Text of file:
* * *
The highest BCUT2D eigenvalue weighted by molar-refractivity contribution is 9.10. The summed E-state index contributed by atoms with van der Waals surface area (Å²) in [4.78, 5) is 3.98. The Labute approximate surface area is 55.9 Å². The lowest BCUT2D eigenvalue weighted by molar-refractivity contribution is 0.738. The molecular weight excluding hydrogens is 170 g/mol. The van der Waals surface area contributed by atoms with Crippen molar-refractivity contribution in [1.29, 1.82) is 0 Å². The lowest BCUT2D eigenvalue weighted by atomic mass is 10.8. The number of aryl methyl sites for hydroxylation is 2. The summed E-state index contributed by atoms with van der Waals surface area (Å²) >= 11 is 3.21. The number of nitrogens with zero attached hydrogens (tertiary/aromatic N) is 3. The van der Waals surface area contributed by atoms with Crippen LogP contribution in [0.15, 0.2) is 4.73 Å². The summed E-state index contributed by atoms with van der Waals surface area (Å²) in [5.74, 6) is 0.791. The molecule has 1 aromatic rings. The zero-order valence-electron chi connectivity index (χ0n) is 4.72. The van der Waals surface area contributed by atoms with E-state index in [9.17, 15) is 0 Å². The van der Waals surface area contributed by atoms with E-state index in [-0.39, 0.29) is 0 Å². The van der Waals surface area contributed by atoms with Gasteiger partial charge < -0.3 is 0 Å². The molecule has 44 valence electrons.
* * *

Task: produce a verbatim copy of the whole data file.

The highest BCUT2D eigenvalue weighted by molar-refractivity contribution is 9.10. The summed E-state index contributed by atoms with van der Waals surface area (Å²) in [4.78, 5) is 3.98. The Labute approximate surface area is 55.9 Å². The lowest BCUT2D eigenvalue weighted by molar-refractivity contribution is 0.738. The molecular weight excluding hydrogens is 170 g/mol. The van der Waals surface area contributed by atoms with Crippen molar-refractivity contribution in [1.29, 1.82) is 0 Å². The lowest BCUT2D eigenvalue weighted by atomic mass is 10.8. The number of aryl methyl sites for hydroxylation is 2. The summed E-state index contributed by atoms with van der Waals surface area (Å²) >= 11 is 3.21. The number of nitrogens with zero attached hydrogens (tertiary/aromatic N) is 3. The van der Waals surface area contributed by atoms with Crippen LogP contribution in [0.15, 0.2) is 4.73 Å². The summed E-state index contributed by atoms with van der Waals surface area (Å²) in [5.74, 6) is 0.791. The molecule has 1 aromatic rings. The zero-order valence-electron chi connectivity index (χ0n) is 4.72. The van der Waals surface area contributed by atoms with E-state index in [9.17, 15) is 0 Å². The van der Waals surface area contributed by atoms with E-state index in [-0.39, 0.29) is 0 Å². The van der Waals surface area contributed by atoms with Gasteiger partial charge < -0.3 is 0 Å². The molecule has 44 valence electrons.